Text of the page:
The Catholic News has looked at the stressors of working from home and how mitigate them. Click here for PART 1 to this story
In part two, writer Lara Pickford-Gordon takes a look at the importance of self-care during this period.
Are you suffering from burnout working from home during this COVID-19 pandemic?
Here are some questions to ask yourself: Have you become cynical or critical at work? Do you drag yourself to work and have trouble getting started? Have you become irritable or impatient with co-workers, customers or clients? Do you lack the energy to be consistently productive? Do you find it hard to concentrate? Do you lack satisfaction from your achievements? Do you feel disillusioned about your job? Are you using food, drugs or alcohol to feel better or to simply not feel? Have your sleep habits changed? Are you troubled by unexplained headaches, stomach or bowel problems, or other physical complaints?
These questions are from the Mayo Clinic, in the United States to assess if someone has burnout. They were for normal working conditions but what answers do they provide now?
‘Burnout’ is a state of emotional, mental, and often physical exhaustion brought on by prolonged or repeated stress.
Alyssa DeGazon-Roberts, certified professional counsellor with Douglas and Associates Ltd said when people reach the point of burnout, their normal coping strategies no longer help to invigorate them. The first “very basic” advice is to take care of your physical self. A weakened body leaves us open to illness when the immune system is compromised. During this pandemic, we are conscious of health, yet our bodies are being taxed with stress.
DeGazon-Roberts said eating well, exercising, getting sufficient sleep are “the foundation of getting your body in a place where you can manage stress coming at you”. She continued, “If you are excessively tired, if you are not eating things that really nourish your body, it is going to be difficult for you to manage and that is the tie-in of body and mind.” After dealing with the physical aspect, the next part is coping strategies that can be done anywhere.
“It is a practice where we bring our mind back to the present moment,” DeGazon-Roberts said. The example she gives to groups is hand-washing. In the pandemic, this has become a basic action for prevention.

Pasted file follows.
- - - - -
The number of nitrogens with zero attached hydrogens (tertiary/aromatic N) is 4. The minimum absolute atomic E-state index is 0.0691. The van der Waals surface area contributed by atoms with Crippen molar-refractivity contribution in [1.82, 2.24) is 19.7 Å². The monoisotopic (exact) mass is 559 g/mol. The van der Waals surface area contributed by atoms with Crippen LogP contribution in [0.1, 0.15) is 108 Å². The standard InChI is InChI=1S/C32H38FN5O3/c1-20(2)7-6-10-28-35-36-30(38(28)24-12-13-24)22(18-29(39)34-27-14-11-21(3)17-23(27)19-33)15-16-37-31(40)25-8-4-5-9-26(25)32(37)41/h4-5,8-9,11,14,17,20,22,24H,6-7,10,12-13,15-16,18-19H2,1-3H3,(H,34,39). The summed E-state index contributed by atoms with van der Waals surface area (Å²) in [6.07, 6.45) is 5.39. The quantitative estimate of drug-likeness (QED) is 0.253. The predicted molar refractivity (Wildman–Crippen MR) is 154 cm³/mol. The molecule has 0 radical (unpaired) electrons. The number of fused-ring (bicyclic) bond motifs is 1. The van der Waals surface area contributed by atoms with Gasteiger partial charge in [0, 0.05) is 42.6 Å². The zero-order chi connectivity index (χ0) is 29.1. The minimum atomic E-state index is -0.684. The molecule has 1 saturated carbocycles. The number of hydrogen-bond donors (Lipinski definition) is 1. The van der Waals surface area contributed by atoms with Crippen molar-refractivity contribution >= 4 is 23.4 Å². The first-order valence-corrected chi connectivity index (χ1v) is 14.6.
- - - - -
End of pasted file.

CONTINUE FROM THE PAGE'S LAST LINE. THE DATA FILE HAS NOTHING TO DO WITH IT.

She said, “If we were to tie mindfulness to the act of washing our hands, we would be totally immersed in the act of washing our hands; it would not be another burden, or to-do on our list.” Attention would be on the present act, the feel of the water’s temperature, the scent of the soap, the action of your hands gliding over each other.
DeGazon-Roberts said, “Your mind is not wandering about ‘what targets do I have to meet, what report is due’.”
Can be restorative even for five minutes. When working from home try to find “little moments in the day where you can restore yourself”.
DeGazon-Roberts said, “When we talk to ourselves in negative ways, it creates negative thoughts and feelings about ourselves. We behave then in very negative ways towards ourselves.” Some “cognitive restructuring” is needed to bring about understanding that there will be “down days”.
During this pandemic much of what is felt is not personalised because it connects with many people throughout the world who are also having a rough time. Taking time for self-affirmation and showing one’s self a little compassion can really help. DeGazon-Roberts stated, “while most people can appreciate the benefit of extending compassion to others, especially during difficult times, they seem to be a bit more resistant to practising the art of self-compassion.”
She observed that individuals see practising self-compassion as self-indulgent or an act of “celebrating weakness” particularly when it counters the natural response to “toughen up” during difficult times.
Contrary to this, however, pouring love into self, is actually a major component of building resilience to cope with some of the challenges facing us. DeGazon-Roberts elaborated further, “When we engage in this action of acknowledging our humanity—which is essentially what the self-compassion practice requires—we can then develop further capacity to do the work of working through our difficult emotions and behaviours.
Self-compassion can be practised in the following ways:
Reach out for support
Draw on support from family, friends, significant other or a therapist when feeling particularly overwhelmed.
DeGazon-Roberts said, “a therapist is important where you may need to just get out of your head for a bit and speak to someone who can provide that support, who can provide that theoretical backing”. Persons must be willing to recognise the point when they cannot continue on their own: navigating through a global pandemic is new. She continued, “It is not just my neighbourhood facing COVID-19…when we realise the scope of this global crisis it provides a bit of perspective to normalise our feelings. It is expected given this current climate.”
She stressed the need to pour love back into self, “cut ourselves some slack” and realise functioning the same as before won’t be possible. The ‘new normal’ is a term bandied about but DeGazon-Roberts reminded that “it is moving and morphing as we speak” and adjustments will be needed since there is no end in sight.